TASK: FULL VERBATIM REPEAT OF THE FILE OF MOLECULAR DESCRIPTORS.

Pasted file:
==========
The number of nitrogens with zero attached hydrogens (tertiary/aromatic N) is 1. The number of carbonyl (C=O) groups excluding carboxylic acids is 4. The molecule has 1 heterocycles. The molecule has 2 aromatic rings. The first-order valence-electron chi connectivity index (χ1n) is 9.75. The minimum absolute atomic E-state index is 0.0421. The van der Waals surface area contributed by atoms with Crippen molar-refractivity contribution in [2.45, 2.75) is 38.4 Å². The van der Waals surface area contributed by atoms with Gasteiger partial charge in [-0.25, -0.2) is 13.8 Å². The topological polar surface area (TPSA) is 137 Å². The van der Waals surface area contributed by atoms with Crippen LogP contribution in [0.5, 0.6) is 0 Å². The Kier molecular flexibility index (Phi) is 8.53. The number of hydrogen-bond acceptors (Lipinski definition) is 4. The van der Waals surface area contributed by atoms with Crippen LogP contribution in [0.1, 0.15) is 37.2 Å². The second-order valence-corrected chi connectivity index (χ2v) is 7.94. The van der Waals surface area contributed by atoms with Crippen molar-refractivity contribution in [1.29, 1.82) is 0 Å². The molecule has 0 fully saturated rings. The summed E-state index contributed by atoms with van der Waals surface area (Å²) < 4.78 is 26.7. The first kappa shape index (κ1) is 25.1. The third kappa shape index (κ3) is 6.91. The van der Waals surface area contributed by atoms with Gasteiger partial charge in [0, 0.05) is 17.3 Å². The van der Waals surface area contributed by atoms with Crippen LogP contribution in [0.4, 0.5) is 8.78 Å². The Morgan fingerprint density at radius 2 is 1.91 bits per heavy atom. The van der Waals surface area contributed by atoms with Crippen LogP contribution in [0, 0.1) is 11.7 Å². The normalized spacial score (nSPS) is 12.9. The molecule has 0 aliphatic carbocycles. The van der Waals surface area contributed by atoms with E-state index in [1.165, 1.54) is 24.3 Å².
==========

The number of nitrogens with zero attached hydrogens (tertiary/aromatic N) is 1. The number of carbonyl (C=O) groups excluding carboxylic acids is 4. The molecule has 1 heterocycles. The molecule has 2 aromatic rings. The first-order valence-electron chi connectivity index (χ1n) is 9.75. The minimum absolute atomic E-state index is 0.0421. The van der Waals surface area contributed by atoms with Crippen molar-refractivity contribution in [2.45, 2.75) is 38.4 Å². The van der Waals surface area contributed by atoms with Gasteiger partial charge in [-0.25, -0.2) is 13.8 Å². The topological polar surface area (TPSA) is 137 Å². The van der Waals surface area contributed by atoms with Crippen LogP contribution in [0.5, 0.6) is 0 Å². The Kier molecular flexibility index (Phi) is 8.53. The number of hydrogen-bond acceptors (Lipinski definition) is 4. The van der Waals surface area contributed by atoms with Crippen LogP contribution in [0.1, 0.15) is 37.2 Å². The second-order valence-corrected chi connectivity index (χ2v) is 7.94. The van der Waals surface area contributed by atoms with Crippen molar-refractivity contribution in [1.29, 1.82) is 0 Å². The molecule has 0 fully saturated rings. The summed E-state index contributed by atoms with van der Waals surface area (Å²) < 4.78 is 26.7. The first kappa shape index (κ1) is 25.1. The third kappa shape index (κ3) is 6.91. The van der Waals surface area contributed by atoms with Gasteiger partial charge in [0, 0.05) is 17.3 Å². The van der Waals surface area contributed by atoms with Crippen LogP contribution in [0.4, 0.5) is 8.78 Å². The Morgan fingerprint density at radius 2 is 1.91 bits per heavy atom. The van der Waals surface area contributed by atoms with Crippen LogP contribution in [0, 0.1) is 11.7 Å². The normalized spacial score (nSPS) is 12.9. The molecule has 0 aliphatic carbocycles. The van der Waals surface area contributed by atoms with E-state index in [1.165, 1.54) is 24.3 Å².